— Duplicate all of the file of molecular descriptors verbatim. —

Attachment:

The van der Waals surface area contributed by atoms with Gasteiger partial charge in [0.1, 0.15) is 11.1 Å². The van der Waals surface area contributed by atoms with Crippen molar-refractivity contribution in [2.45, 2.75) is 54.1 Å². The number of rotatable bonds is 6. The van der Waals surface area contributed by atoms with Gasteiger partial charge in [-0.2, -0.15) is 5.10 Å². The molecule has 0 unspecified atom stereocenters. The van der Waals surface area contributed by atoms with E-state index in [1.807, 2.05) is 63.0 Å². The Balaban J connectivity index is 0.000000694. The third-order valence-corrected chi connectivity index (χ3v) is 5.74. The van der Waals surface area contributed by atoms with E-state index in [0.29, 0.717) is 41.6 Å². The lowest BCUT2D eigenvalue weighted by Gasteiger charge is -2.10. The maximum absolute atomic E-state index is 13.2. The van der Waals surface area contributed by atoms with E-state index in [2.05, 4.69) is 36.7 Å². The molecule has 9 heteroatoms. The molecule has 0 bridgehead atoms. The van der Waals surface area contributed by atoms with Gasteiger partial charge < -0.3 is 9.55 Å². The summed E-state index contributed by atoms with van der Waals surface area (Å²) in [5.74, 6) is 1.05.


The van der Waals surface area contributed by atoms with Gasteiger partial charge in [0.1, 0.15) is 11.1 Å². The van der Waals surface area contributed by atoms with Crippen molar-refractivity contribution in [2.45, 2.75) is 54.1 Å². The number of rotatable bonds is 6. The van der Waals surface area contributed by atoms with Gasteiger partial charge in [-0.2, -0.15) is 5.10 Å². The molecule has 0 unspecified atom stereocenters. The van der Waals surface area contributed by atoms with E-state index in [1.807, 2.05) is 63.0 Å². The Balaban J connectivity index is 0.000000694. The third-order valence-corrected chi connectivity index (χ3v) is 5.74. The van der Waals surface area contributed by atoms with E-state index in [0.29, 0.717) is 41.6 Å². The lowest BCUT2D eigenvalue weighted by Gasteiger charge is -2.10. The maximum absolute atomic E-state index is 13.2. The van der Waals surface area contributed by atoms with E-state index in [2.05, 4.69) is 36.7 Å². The molecule has 9 heteroatoms. The molecule has 0 bridgehead atoms. The van der Waals surface area contributed by atoms with Gasteiger partial charge < -0.3 is 9.55 Å². The summed E-state index contributed by atoms with van der Waals surface area (Å²) in [5.74, 6) is 1.05.